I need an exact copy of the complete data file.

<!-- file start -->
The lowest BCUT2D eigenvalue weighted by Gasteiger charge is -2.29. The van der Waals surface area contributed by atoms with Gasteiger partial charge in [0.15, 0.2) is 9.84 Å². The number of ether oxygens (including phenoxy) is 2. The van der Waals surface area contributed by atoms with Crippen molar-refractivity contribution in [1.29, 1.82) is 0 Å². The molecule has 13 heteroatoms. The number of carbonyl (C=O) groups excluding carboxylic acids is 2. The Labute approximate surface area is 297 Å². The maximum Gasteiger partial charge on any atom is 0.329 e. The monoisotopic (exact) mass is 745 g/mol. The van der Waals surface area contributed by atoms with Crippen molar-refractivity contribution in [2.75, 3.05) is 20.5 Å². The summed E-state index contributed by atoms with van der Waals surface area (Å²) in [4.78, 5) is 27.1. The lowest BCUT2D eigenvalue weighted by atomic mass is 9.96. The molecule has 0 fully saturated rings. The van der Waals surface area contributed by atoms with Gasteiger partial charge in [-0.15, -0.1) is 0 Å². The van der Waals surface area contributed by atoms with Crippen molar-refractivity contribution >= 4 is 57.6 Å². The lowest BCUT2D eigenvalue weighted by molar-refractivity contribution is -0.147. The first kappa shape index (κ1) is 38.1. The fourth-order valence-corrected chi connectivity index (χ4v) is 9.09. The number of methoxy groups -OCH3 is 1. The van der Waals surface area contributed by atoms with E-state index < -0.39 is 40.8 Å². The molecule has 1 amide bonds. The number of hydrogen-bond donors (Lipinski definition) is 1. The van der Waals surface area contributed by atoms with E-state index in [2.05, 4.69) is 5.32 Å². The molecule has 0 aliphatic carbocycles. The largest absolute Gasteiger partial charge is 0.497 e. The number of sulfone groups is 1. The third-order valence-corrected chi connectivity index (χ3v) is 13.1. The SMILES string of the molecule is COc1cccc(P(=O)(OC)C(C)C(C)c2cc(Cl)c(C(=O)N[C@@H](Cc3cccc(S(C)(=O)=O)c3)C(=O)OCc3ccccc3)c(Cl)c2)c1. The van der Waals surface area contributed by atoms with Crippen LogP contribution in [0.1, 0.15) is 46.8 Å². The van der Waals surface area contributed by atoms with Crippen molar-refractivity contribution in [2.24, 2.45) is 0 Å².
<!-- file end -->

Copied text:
The lowest BCUT2D eigenvalue weighted by Gasteiger charge is -2.29. The van der Waals surface area contributed by atoms with Gasteiger partial charge in [0.15, 0.2) is 9.84 Å². The number of ether oxygens (including phenoxy) is 2. The van der Waals surface area contributed by atoms with Crippen molar-refractivity contribution in [1.29, 1.82) is 0 Å². The molecule has 13 heteroatoms. The number of carbonyl (C=O) groups excluding carboxylic acids is 2. The Labute approximate surface area is 297 Å². The maximum Gasteiger partial charge on any atom is 0.329 e. The monoisotopic (exact) mass is 745 g/mol. The van der Waals surface area contributed by atoms with Crippen molar-refractivity contribution in [2.75, 3.05) is 20.5 Å². The summed E-state index contributed by atoms with van der Waals surface area (Å²) in [4.78, 5) is 27.1. The lowest BCUT2D eigenvalue weighted by atomic mass is 9.96. The molecule has 0 fully saturated rings. The van der Waals surface area contributed by atoms with Gasteiger partial charge in [-0.15, -0.1) is 0 Å². The van der Waals surface area contributed by atoms with Crippen molar-refractivity contribution >= 4 is 57.6 Å². The lowest BCUT2D eigenvalue weighted by molar-refractivity contribution is -0.147. The first kappa shape index (κ1) is 38.1. The fourth-order valence-corrected chi connectivity index (χ4v) is 9.09. The number of methoxy groups -OCH3 is 1. The van der Waals surface area contributed by atoms with E-state index < -0.39 is 40.8 Å². The molecule has 1 amide bonds. The number of hydrogen-bond donors (Lipinski definition) is 1. The van der Waals surface area contributed by atoms with E-state index in [2.05, 4.69) is 5.32 Å². The molecule has 0 aliphatic carbocycles. The largest absolute Gasteiger partial charge is 0.497 e. The number of sulfone groups is 1. The third-order valence-corrected chi connectivity index (χ3v) is 13.1. The SMILES string of the molecule is COc1cccc(P(=O)(OC)C(C)C(C)c2cc(Cl)c(C(=O)N[C@@H](Cc3cccc(S(C)(=O)=O)c3)C(=O)OCc3ccccc3)c(Cl)c2)c1. The van der Waals surface area contributed by atoms with Crippen LogP contribution in [0.1, 0.15) is 46.8 Å². The van der Waals surface area contributed by atoms with Crippen molar-refractivity contribution in [2.24, 2.45) is 0 Å².